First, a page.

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Red Hood's Revenge (Princess #3)

3.92 of 5 stars 3.92  ·  rating details  ·  1,499 ratings  ·  133 reviews
Wars may end. But vengeance is forever.

Roudette's story was a simple one. A red cape. A wolf. A hunter. Her mother told her she would be safe, so long as she kept to the path. But sometimes the path leads to dark places. Roudette is the hunter now, an assassin known throughout the world as the Lady of the Red Hood. Her mission will take her to the country of Arathea and

ebook, 352 pages
Published July 6th 2010 by Penguin Group (USA) (first published June 9th 2010)
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May 22, 2013 David rated it 4 of 5 stars  ·  review of another edition
Recommends it for: Girls in red hoods, Disney Princesses who can cut a bitch
Jim C. Hines's Princess series is just thoroughly enjoyable light fantasy. Not brilliant or radically inventive, but it's perfect comfort reading. The third book in the series gets a little bit further away from the "Disney Princess" tropes and more into Hines's own world, even if it is a very recognizable medieval fantasy world with all the usual genre staples. But he does a lot more with the different kinds of fairies, and this time Danielle (aka Cinderella), Snow (White), and Talia (aka Sleep ...more
You have many Princesses in literature and movies. There's Princess Leia who got to shot people; there's Belle who got a library; there's Princess Moonbeam, who got to (okay, I can't remember what Moonbeam got, but she got something). There's Eowyn who got Faramir, but more importantly got RESPECT AND UNDERSTANDING!

Who wouldn't want to be a princess?

After all,princess get clothes that look heavy, they get to wear shoes that look painful, they get talking animals (so how they eat meat, I don't un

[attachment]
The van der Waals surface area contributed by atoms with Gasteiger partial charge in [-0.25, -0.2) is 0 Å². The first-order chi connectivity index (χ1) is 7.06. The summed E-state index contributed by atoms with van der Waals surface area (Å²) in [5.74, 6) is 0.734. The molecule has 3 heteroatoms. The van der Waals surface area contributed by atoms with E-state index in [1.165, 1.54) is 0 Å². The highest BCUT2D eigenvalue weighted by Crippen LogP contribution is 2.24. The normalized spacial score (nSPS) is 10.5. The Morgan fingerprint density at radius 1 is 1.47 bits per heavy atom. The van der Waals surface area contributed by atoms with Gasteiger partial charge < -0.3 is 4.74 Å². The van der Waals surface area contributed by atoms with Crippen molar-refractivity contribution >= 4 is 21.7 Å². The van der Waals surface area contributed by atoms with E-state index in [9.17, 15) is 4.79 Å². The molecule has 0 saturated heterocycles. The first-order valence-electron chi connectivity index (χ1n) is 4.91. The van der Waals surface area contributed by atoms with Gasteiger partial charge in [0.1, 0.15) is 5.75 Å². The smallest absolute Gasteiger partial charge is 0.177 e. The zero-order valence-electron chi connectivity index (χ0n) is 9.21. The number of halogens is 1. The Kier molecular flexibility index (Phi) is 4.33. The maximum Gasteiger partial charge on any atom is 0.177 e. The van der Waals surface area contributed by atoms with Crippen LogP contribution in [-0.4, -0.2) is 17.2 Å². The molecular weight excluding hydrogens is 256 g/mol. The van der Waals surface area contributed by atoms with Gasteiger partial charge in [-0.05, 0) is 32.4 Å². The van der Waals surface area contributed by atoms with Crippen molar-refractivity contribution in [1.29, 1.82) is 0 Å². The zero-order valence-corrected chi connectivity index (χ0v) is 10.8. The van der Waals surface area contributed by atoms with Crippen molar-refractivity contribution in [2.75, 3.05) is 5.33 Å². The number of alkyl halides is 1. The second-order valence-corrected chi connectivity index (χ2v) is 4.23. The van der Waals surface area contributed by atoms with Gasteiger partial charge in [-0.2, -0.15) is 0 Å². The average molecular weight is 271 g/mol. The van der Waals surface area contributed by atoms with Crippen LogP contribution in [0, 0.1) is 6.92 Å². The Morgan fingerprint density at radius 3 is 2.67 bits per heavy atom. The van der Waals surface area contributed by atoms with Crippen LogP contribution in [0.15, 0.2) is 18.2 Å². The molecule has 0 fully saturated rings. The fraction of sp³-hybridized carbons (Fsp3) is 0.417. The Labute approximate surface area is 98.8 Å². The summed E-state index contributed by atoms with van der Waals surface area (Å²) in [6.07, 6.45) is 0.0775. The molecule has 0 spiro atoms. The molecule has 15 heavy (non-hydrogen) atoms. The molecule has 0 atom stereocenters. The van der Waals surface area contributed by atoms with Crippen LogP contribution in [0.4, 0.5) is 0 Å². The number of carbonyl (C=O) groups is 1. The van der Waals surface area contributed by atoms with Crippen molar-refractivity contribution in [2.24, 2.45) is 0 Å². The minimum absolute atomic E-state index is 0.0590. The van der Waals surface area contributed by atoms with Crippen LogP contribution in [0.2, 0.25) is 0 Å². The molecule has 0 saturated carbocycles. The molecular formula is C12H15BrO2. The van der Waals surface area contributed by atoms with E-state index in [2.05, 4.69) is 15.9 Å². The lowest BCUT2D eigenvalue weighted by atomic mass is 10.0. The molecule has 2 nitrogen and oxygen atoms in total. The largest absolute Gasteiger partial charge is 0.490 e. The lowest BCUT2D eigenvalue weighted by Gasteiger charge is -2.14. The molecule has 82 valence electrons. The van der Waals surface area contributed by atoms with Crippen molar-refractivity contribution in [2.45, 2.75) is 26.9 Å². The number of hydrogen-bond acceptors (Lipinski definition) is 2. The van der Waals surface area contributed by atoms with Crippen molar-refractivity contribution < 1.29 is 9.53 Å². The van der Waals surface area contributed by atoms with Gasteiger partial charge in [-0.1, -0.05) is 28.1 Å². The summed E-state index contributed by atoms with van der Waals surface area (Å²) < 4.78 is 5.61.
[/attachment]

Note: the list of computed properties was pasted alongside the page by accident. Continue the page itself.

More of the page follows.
A little less compelling than "The Mermaid's Madness," as it's a pretty straightforward "Find bad guy, destroy bad guy" plot, but there were also plenty of points worth praise. First, the plot is entirely Talia-centric, which is cool because she's the most secretive character AND probably my favorite. In this chapter of the princess' adventures, Talia has an open relationship (open as in not hidden, not as in polyamorous) with Faziya, her first love. Also most of the action takes place in her ho ...more
Joshua Palmatier
Red Hood's Revenge is the third book in Jim C. Hines' Princess series and I have to say that it is by far the best. In fact, I think it's the best book Jim has written to date.

The main idea is that Little Red Riding Hood isn't as innocent as you might think and has become the Lady of the Red Hood, one of the kingdom's best assassins. She has been bested in the past only once by Talia (Sleeping Beauty) when she made an attempt on Queen Bea's life. Now, Red Hood had returned to the kingdom of Lori
Alluded to in a previous book, the tale of Little Red Riding Hood is definitely not a fairy tale: the Lady of the Red Hood is a powerful assassin, and only Talia--a.k.a. Sleeping Beauty--is known to have faced her and lived. So when they have to work together to face some demons of the past, neither is particularly happy.